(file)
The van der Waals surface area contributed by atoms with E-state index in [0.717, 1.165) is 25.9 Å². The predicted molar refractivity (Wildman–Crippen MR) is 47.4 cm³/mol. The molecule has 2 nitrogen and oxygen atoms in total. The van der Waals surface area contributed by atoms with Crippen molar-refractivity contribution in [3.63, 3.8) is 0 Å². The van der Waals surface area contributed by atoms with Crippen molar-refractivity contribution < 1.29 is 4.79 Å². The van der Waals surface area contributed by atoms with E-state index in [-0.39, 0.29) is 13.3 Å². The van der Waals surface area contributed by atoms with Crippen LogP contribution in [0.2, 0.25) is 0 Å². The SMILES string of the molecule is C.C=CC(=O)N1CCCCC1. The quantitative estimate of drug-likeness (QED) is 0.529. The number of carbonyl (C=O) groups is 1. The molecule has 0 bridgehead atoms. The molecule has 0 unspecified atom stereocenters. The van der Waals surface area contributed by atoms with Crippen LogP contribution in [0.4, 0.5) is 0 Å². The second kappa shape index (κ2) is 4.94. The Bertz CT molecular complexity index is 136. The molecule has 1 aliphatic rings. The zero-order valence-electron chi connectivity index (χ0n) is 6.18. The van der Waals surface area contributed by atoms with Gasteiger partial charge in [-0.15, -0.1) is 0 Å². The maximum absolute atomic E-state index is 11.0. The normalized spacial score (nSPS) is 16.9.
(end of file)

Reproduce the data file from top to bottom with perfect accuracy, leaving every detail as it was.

The van der Waals surface area contributed by atoms with E-state index in [0.717, 1.165) is 25.9 Å². The predicted molar refractivity (Wildman–Crippen MR) is 47.4 cm³/mol. The molecule has 2 nitrogen and oxygen atoms in total. The van der Waals surface area contributed by atoms with Crippen molar-refractivity contribution in [3.63, 3.8) is 0 Å². The van der Waals surface area contributed by atoms with Crippen molar-refractivity contribution < 1.29 is 4.79 Å². The van der Waals surface area contributed by atoms with E-state index in [-0.39, 0.29) is 13.3 Å². The van der Waals surface area contributed by atoms with Crippen LogP contribution in [0.2, 0.25) is 0 Å². The SMILES string of the molecule is C.C=CC(=O)N1CCCCC1. The quantitative estimate of drug-likeness (QED) is 0.529. The number of carbonyl (C=O) groups is 1. The molecule has 0 bridgehead atoms. The molecule has 0 unspecified atom stereocenters. The van der Waals surface area contributed by atoms with Crippen LogP contribution in [0.4, 0.5) is 0 Å². The second kappa shape index (κ2) is 4.94. The Bertz CT molecular complexity index is 136. The molecule has 1 aliphatic rings. The zero-order valence-electron chi connectivity index (χ0n) is 6.18. The van der Waals surface area contributed by atoms with Gasteiger partial charge in [-0.15, -0.1) is 0 Å². The maximum absolute atomic E-state index is 11.0. The normalized spacial score (nSPS) is 16.9.